PHOENIX - For Arizona, the monsoon season officially kicks off on June 15, and ends on Sept. 30.
This means that as of Aug. 10, the state is halfway through 2022's monsoon season.
Here's what you should know about the 2022 monsoon season, and, in the words of experts, its impact on the Grand Canyon State.
Wait a minute. Monsoon has a start and end date now?
According to the University of Arizona's Climate Assessment for the Southwest (CLIMAS) program website, officials with the National Weather Service decided in 2008 to consider a time period from June 15 to September 30 as the U.S. Southwest monsoon season.
Prior to 2008, a different standard was used that was based on dew points being above a certain level for three days or more.
What causes the monsoon season?
According to officials with the National Weather Service's Flagstaff office, the term "monsoon" describes "large-scale wind shifts that transport moist tropical air to dry desert locations, such as the southwestern United States."
"Intense heating of the land over Mexico and the southwestern United States in the early summer months creates the wind shifts in the low levels. Moisture begins to be carried off of the Gulf of California and eastern Pacific Ocean (the two main sources for monsoonal moisture in northern Arizona). These winds transport moisture northward into Mexico and the American Southwest," read a portion of the NWS' website.
Was there a forecast of how 2022's monsoon season was going to look like?
In May 2022, experts predicted above-normal rainfall for the southern half of Arizona.
"The Climate Prediction Center Precipitation outlook for this monsoon favors equal chances for near, below or above normal rainfall across Arizona," officials said, in the video. "However, odds lean toward above normal rainfall across the portion of South Central Arizona, from Phoenix southward to Tucson.
According to its Monsoon Outlook, NWS officials said 2021's monsoon season was the 9th wettest since 1895, and that most of the state had well above average rainfall.
So, how are we doing so far?
On Aug. 10, we spoke with Tom Frieders with the National Weather Service on 2022's monsoon season.
"Two years ago, it was a real dry season.  was much wetter than 2020. This year, for the State of Arizona as a whole, there are many areas well above normal for the perception to date for the season. So, we're looking real good," said Frieders.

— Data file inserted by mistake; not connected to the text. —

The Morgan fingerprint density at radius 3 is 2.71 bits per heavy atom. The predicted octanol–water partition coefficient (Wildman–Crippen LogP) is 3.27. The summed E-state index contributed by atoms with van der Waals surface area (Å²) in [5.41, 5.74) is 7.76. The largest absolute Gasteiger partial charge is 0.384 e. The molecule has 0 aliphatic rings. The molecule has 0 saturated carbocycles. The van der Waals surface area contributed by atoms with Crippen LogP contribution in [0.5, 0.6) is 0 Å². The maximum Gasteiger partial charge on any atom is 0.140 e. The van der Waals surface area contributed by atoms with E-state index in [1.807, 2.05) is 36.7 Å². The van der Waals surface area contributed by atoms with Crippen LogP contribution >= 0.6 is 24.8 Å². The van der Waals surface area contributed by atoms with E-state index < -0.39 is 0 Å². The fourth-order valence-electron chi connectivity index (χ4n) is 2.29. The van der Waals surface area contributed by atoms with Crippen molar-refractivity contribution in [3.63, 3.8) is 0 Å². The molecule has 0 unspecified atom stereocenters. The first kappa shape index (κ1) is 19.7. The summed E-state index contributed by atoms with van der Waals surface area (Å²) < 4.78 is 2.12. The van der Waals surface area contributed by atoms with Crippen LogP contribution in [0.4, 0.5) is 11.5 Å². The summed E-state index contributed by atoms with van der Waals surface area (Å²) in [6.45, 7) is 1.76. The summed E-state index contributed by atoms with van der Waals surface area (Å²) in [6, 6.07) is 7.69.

Frieders said so far, areas in the north and east of Arizona, along with Flagstaff, have been hit the hardest by storms, with some areas receiving as much as 400% more precipitation.
In the Phoenix area, the average rainfall at Sky Harbor Airport measures at 1.25 inches, which is right where it should be.
"So we get in this pattern where we have high pressure off to the northeast of the area, and that pumps in -- it kind of does an easterly flow across Arizona," said Frieders. "We’ve been persistently in that pattern throughout this monsoon season, so, just about on a daily basis, we’ve had that risk of thunderstorms."
Frieders says it does not look like the storms will let up soon, and predicts the rest of August will see a good chance for rain.
It feels like there's been a lot of lightning this monsoon season…
According to our meteorologist Krystal Ortiz, Arizona has had about 300,000 lightning strikes so far during the monsoon season, citing data provided by the National Weather Service. The lightning count for an average monsoon season is about 280,000.
For the Phoenix area, there's been 4,505 lightning strikes this monsoon season, compared to the average count of 3,122.
The lightning count so far for 2022 appears high, but there have been seasons with even higher counts. Ortiz said on July 26, 2006, the Phoenix area saw about 3,700 lightning strikes that day alone. NWS data shows for the entire season that year, the Phoenix area saw 14,108 lightning strikes.
The most recent year when the Phoenix area saw above-average lightning strike counts was 2018, at 7,663.
Satellite and radar image
Be prepared and stay safe during the monsoon
"Most Valley residents know how quickly and furiously storms can move in and out, bringing strong winds, dust, rain, and flash flooding. These storms can cause interruptions in services, such as water, power, and gas," stated Captain Ashley Losch of the Glendale Fire Department.
GFD reminds residents of ways they can be prepared and stay safe:
- Have flashlights with extra batteries on hand.
- Have food that can be prepared without the need for cooking or refrigeration.
- Have at least one gallon of clean water for each person in the household.
- Have backup power for anyone requiring power for a medical device.
- Have backup power for cell phones that do not require charging.
- Have a first aid kit ready and accessible.
- Never drive into areas with flowing water; it takes less than 10 inches to wash a car away.
- Avoid flooded areas, such as washes.
- If waters are rising, seek higher ground.
- Do not approach downed power lines, the ground can be energized for up to 200 feet.
- Keep pets indoors during storms.